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A milestone for the protection of torture victims in Africa as first regional instrument on their right to redress is adopted

The first-ever regional instrument on the right to redress for victims of torture and other prohibited ill-treatment has been adopted by the African Commission on Human and Peoples’ Rights (the African Commission), the institution responsible for the promotion and protection of human rights in Africa.

The General Comment on the Right to Redress for Victims of Torture and Cruel, Inhuman or Degrading Punishment was adopted during the African Commission’s Extraordinary Session on 27 February 2017, the Commission announced on 9 March 2017.

The General Comment offers much needed clarification to African Member States on their obligations towards victims of torture and ill-treatment. REDRESS, together with other human rights organisations, provided technical support to the CPTA during the development process of the General Comment.

Read our press release

Photo credit: UN Photo by Stuart Price


REDRESS demands more resources for transitional justice mechanisms in Nepal

Together, the transitional justice mechanisms of Nepal have received over 61,000 complaints and cases of rights violations committed during the decade-old armed conflict. But inherent flaws have seriously impeded their work from the outset, including a lack of consultation with victims in the early stages, inadequate resources and little government support.

REDRESS together with TRIAL International and several NGO partners in Nepal called this month for the Government of Nepal to extend their mandate and provide them with sufficient resources. While the organisations recognise that the transitional justice mechanisms are far from perfect, they believe they remain victims’ best chance to access truth and obtain reparations.

Photo credit: UN Photo by Steve Malloch


Uganda: Roundtable on the International Crimes Division

The International Crimes Division (ICD) is the first domestic court in Uganda to try international crimes. Last month, REDRESS organized a round-table discussion with actors of the ICD at the High Court in Uganda together with the International Center for Transitional Justice and the Human Rights Center at the University of California, Berkeley, in Kampala. The participants discussed victims’ rights and participation at the ICD by looking at examples from other jurisprudence, including the US and the ICC.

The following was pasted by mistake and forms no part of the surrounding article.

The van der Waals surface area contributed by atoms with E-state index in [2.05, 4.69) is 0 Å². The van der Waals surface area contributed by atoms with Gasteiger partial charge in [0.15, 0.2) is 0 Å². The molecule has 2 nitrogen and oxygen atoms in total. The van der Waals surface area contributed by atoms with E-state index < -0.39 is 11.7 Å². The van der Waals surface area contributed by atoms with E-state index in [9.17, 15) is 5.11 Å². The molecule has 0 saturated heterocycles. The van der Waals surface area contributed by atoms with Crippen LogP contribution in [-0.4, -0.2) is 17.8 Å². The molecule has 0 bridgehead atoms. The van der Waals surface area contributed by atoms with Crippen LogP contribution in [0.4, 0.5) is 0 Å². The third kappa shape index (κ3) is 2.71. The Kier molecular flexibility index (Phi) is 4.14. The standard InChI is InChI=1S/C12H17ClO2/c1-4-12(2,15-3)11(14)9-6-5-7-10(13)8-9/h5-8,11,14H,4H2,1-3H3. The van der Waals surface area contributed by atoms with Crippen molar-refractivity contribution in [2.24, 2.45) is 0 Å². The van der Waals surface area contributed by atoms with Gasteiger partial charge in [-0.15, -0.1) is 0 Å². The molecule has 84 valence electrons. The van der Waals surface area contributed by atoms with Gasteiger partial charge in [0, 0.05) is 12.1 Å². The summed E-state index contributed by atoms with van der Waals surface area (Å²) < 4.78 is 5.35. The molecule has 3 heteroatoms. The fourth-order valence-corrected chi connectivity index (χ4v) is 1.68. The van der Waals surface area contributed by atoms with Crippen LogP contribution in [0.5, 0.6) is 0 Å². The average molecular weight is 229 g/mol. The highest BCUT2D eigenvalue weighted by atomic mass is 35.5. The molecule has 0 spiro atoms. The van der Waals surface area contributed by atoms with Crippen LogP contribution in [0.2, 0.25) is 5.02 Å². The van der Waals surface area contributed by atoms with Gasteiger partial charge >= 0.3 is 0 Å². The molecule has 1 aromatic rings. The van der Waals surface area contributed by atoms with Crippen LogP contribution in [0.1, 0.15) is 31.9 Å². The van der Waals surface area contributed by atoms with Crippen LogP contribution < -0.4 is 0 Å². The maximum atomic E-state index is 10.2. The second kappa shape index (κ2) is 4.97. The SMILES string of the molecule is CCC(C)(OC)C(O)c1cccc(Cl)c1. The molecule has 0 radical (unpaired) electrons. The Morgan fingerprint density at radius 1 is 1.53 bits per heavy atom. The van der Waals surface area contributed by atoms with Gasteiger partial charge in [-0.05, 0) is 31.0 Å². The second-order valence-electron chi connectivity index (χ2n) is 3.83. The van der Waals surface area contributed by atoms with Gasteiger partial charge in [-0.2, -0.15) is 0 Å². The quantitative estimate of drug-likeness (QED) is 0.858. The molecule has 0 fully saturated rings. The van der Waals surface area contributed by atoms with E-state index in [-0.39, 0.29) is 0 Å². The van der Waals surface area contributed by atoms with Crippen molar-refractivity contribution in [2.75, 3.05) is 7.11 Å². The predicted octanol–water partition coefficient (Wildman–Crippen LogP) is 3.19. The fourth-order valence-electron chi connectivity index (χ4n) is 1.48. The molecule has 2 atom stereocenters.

Case updates

Turkey: REDRESS among international observers monitoring Doctor Serdar Küni’s trail

On 24 April 2017, REDRESS’ Director Carla Ferstman joined a group of international organisations to observe the second hearing of the trial against Serdar Küni, a doctor and veteran human rights defender in Şırnak, Turkey.

Dr. Küni, who is also de Cizre representative of the Human Rights foundation of Turkey, was arrested last October, accused of “providing treatment to alleged militants” and not informing security services about it.

During the second hearing of his trial on 24 April 2017, he was convicted for “aiding and abetting terrorist organizations”. The court sentenced Dr. Kuni to four years and two months imprisonment, but released him from prison pending his appeal.  

Dr. Küni has defended his duty as a physician “to treat every person who needs urgent treatment”.

REDRESS submitted an amicus curiae to the court on the inadmissibility of torture evidence.

Dr. Küni alleges that the evidence presented against him consists of four statements made from four individuals who have since withdrawn them and who have claimed the statements were made after they were tortured.  

The second hearing was attended by dozens of people, including family members and supporters and six observers from Germany, UK, Norway and Spain.

REDRESS was part of the International Delegation of Trial Monitors along with the Norwegian Helsinki Committee; the German Medical Association and International Physicians for the Prevention of Nuclear War-Germany (IPPNW); IPPNW, European section; War Resisters’ International (WRI) and La Transicionera.

The international delegation observing the court monitored this trial because of concerns about the targeting of members of the medical profession for carrying out their professional responsibilities.

In an statement released on 25 April 2017, the International Delegation of Trial Monitors state that Dr. Küni's arrest, detention and prosecution “is part of  a wave  of arrests, dismissals and other legal actions taken against human rights defenders, medical professionals, lawyers, journalists, and academics since July 2015 in the southeast, and throughout Turkey, after the failed military coup in July 2016.


 

 

 



 

 

 
 

 
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